Portland Mayor and Police Commissioner said last week that he’s asked Brown for National Guard assistance multiple times, but she declined to send the help.
“There were multiple reasons at the time why I rejected that request,” Brown told reporters at a press briefing.
“A, we don’t need the national guard at this time and, B, that they are not trained for this work,” she added later. “What we need on the ground is trained law enforcement. And that’s why I created the uniform law enforcement plan to bring both local and state officials together behind a plan to keep people safe and to protect free speech rights.”
Brown unveiled the plan late last month following the killing of a man in downtown Portland during a night that saw skirmishes between supporters of President Donald Trump and counter-demonstrators.
Brown sent Oregon troopers back to Portland, several weeks after the troopers withdrew out of frustration of a new prosecutorial policy that sees prosecutors decline to pursue charges against people arrested during protests and riots.
She also asked several law enforcement agencies to send personnel. Those heads of those agencies said they would not.
Brown’s repeated refusal to send National Guard forces stands in contrast with other governors. Wisconsin Gov. Tony Evers, a fellow Democrat, quickly sent forces into Kenosha to quell unrest there last month.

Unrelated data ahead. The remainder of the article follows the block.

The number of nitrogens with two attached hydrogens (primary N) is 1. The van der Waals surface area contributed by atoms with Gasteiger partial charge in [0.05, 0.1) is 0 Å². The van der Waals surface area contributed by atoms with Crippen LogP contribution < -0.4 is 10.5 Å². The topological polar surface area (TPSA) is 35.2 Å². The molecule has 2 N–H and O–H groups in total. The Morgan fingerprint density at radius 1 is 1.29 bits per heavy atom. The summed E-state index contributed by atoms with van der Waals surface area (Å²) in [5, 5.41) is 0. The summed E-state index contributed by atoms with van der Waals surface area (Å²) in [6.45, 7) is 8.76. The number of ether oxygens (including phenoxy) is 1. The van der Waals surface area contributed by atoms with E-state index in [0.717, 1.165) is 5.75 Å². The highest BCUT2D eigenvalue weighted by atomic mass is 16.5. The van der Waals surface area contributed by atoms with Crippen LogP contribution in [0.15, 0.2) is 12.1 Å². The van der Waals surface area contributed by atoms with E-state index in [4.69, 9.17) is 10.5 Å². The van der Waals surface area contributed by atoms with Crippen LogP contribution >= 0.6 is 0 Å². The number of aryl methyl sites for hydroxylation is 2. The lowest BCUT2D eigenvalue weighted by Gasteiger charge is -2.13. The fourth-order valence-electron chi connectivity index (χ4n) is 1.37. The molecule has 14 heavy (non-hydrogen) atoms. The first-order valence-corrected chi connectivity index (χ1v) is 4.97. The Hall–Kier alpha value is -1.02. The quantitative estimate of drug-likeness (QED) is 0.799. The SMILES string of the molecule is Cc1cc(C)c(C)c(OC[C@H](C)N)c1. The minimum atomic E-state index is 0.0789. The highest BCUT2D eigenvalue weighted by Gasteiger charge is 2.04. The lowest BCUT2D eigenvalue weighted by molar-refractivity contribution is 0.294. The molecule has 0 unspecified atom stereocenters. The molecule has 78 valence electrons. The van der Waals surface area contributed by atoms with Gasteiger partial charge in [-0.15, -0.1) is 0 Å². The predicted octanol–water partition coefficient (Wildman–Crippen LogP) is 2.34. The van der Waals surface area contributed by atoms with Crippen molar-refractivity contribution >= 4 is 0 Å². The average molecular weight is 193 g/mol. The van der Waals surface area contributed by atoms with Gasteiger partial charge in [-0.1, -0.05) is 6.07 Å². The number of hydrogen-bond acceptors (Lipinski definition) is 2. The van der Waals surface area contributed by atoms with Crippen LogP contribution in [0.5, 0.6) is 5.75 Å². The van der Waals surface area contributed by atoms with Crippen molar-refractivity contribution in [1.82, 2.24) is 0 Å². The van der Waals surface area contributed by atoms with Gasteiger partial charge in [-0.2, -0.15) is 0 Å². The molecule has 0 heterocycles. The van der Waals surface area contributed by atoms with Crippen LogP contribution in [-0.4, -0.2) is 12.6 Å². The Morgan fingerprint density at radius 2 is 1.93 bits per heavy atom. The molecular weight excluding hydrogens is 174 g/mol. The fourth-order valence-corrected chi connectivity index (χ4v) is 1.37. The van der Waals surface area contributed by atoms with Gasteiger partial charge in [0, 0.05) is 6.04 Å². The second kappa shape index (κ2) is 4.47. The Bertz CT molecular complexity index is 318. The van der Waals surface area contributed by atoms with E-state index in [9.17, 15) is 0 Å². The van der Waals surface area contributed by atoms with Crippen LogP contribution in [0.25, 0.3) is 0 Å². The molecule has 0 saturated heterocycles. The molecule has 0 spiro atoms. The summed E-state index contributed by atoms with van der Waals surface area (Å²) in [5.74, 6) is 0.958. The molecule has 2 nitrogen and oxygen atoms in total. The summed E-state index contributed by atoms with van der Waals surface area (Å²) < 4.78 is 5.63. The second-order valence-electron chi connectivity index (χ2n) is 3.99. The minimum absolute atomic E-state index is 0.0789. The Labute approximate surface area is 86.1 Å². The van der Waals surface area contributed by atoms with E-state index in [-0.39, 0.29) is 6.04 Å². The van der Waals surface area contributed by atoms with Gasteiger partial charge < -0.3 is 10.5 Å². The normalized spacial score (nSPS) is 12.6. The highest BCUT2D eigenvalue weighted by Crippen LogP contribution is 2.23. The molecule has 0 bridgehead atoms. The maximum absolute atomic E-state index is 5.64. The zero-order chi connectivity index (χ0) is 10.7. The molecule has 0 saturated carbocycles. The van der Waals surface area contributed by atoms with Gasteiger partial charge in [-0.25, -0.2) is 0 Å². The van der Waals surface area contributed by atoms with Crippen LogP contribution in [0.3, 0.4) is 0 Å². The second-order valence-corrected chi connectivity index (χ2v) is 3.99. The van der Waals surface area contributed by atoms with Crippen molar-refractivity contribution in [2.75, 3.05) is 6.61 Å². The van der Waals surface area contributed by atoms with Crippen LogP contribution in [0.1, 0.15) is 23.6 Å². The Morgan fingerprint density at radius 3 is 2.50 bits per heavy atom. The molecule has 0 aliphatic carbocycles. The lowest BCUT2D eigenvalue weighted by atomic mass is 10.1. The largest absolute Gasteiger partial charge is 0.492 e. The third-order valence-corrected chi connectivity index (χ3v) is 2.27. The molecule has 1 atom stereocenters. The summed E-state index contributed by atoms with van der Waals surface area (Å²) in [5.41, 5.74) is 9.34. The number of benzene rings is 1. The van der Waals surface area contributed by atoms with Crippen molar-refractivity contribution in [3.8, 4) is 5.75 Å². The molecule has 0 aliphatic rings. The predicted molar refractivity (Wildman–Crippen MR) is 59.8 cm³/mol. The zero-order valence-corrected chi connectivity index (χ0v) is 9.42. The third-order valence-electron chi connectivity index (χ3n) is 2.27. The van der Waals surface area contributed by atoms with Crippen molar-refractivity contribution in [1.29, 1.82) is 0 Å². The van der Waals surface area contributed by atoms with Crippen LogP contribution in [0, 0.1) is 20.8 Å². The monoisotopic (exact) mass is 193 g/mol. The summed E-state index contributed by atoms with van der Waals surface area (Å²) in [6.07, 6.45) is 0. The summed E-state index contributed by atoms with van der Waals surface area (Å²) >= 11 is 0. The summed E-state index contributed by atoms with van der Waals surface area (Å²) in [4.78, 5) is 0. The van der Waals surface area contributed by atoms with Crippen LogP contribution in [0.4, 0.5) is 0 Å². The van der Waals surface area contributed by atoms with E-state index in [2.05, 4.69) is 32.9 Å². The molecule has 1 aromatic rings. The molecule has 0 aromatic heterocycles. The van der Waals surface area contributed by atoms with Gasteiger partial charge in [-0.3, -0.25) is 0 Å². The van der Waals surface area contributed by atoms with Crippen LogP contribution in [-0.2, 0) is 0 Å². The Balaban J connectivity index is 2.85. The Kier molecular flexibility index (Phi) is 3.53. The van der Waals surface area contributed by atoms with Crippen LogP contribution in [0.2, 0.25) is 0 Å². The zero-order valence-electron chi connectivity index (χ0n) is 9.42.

Trump and acting Homeland Security Chief Chad Wolf regularly reiterate offers of federal help for law enforcement in Portland but have been turned down each time by Brown, who called one of Trump’s latest offers “political theater.”
Federal and Oregon officials have blamed each other for the riots, which have shaken the city since May 28 with no end in sight.
Wheeler told Trump in a recent letter that sending federal agents to help protect the U.S. Courthouse “made the situation far worse.”
Wolf told Wheeler in response that “your inaction has fostered an environment that has fueled senseless violence and destruction night after night.”
Trump said Wednesday that the federal government is reviewing funding to state and local governments that “are permitting anarchy, violence, and destruction in American cities,” including Portland.
FBI agents in Portland recently shifted more focus onto those committing crimes during the nightly events. FBI investigations led to five civil disorder charges this week.
During the briefing, Brown was asked about Michael Forest Reinoehl, the Antifa member who allegedly shot dead Aaron “Jay” Danielson, a supporter of Patriot Prayer, in downtown Portland on Aug. 29.
Reinoehl was killed by law enforcement officers during an attempt to apprehend him late Thursday.
“I don’t have any more specific information about Mr. Reinoehl,” she said.
“In terms of the violence in the streets of Portland, I continue to remain concerned. That’s why at the request of community leaders, we have issued a collective call to end the violence, to end the property destruction, the arson, and the person to person violence in the streets,” she added.
“This violence is a distraction from the critically important work that we need to do to eradicate racism and build a better Oregon for everyone.”
Pressed on why she denounced white supremacists but not Antifa following the shooting of Danielson, Brown declined to answer directly.
Twenty-seven people were arrested during a riot later Friday in Portland.